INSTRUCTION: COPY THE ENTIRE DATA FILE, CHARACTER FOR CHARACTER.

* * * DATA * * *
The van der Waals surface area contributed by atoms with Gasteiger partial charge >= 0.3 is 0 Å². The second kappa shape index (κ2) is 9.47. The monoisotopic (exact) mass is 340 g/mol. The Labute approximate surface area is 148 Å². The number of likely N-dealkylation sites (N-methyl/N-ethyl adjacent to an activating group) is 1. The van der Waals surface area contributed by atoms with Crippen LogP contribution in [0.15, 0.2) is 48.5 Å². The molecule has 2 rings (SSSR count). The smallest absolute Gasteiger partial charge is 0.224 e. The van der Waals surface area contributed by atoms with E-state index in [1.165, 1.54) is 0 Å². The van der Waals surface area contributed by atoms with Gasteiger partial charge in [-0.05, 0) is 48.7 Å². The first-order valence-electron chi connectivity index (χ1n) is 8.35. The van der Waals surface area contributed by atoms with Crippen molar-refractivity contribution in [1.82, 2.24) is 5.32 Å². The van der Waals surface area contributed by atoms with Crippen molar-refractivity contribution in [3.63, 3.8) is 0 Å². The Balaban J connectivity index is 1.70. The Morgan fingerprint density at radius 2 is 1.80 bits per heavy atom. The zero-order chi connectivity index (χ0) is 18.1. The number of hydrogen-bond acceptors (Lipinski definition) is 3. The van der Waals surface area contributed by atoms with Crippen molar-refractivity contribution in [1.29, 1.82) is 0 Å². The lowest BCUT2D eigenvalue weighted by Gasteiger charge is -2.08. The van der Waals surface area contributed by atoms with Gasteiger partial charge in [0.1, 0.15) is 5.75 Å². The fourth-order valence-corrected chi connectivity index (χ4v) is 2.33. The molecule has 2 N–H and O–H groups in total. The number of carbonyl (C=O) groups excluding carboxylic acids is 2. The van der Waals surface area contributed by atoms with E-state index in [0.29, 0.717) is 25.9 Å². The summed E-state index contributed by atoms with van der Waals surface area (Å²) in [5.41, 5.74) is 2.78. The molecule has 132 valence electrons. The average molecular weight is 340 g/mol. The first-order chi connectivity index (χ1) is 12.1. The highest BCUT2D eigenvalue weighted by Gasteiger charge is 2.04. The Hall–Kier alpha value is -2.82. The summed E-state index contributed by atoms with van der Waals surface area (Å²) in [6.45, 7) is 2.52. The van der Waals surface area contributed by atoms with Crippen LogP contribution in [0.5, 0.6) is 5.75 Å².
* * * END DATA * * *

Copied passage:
The van der Waals surface area contributed by atoms with Gasteiger partial charge >= 0.3 is 0 Å². The second kappa shape index (κ2) is 9.47. The monoisotopic (exact) mass is 340 g/mol. The Labute approximate surface area is 148 Å². The number of likely N-dealkylation sites (N-methyl/N-ethyl adjacent to an activating group) is 1. The van der Waals surface area contributed by atoms with Crippen LogP contribution in [0.15, 0.2) is 48.5 Å². The molecule has 2 rings (SSSR count). The smallest absolute Gasteiger partial charge is 0.224 e. The van der Waals surface area contributed by atoms with E-state index in [1.165, 1.54) is 0 Å². The van der Waals surface area contributed by atoms with Gasteiger partial charge in [-0.05, 0) is 48.7 Å². The first-order valence-electron chi connectivity index (χ1n) is 8.35. The van der Waals surface area contributed by atoms with Crippen molar-refractivity contribution in [1.82, 2.24) is 5.32 Å². The van der Waals surface area contributed by atoms with Crippen molar-refractivity contribution in [3.63, 3.8) is 0 Å². The Balaban J connectivity index is 1.70. The Morgan fingerprint density at radius 2 is 1.80 bits per heavy atom. The zero-order chi connectivity index (χ0) is 18.1. The number of hydrogen-bond acceptors (Lipinski definition) is 3. The van der Waals surface area contributed by atoms with Crippen molar-refractivity contribution in [1.29, 1.82) is 0 Å². The lowest BCUT2D eigenvalue weighted by Gasteiger charge is -2.08. The van der Waals surface area contributed by atoms with Gasteiger partial charge in [0.1, 0.15) is 5.75 Å². The fourth-order valence-corrected chi connectivity index (χ4v) is 2.33. The molecule has 2 N–H and O–H groups in total. The number of carbonyl (C=O) groups excluding carboxylic acids is 2. The van der Waals surface area contributed by atoms with E-state index in [0.29, 0.717) is 25.9 Å². The summed E-state index contributed by atoms with van der Waals surface area (Å²) in [5.41, 5.74) is 2.78. The molecule has 132 valence electrons. The average molecular weight is 340 g/mol. The first-order chi connectivity index (χ1) is 12.1. The highest BCUT2D eigenvalue weighted by Gasteiger charge is 2.04. The Hall–Kier alpha value is -2.82. The summed E-state index contributed by atoms with van der Waals surface area (Å²) in [6.45, 7) is 2.52. The van der Waals surface area contributed by atoms with Crippen LogP contribution in [0.5, 0.6) is 5.75 Å².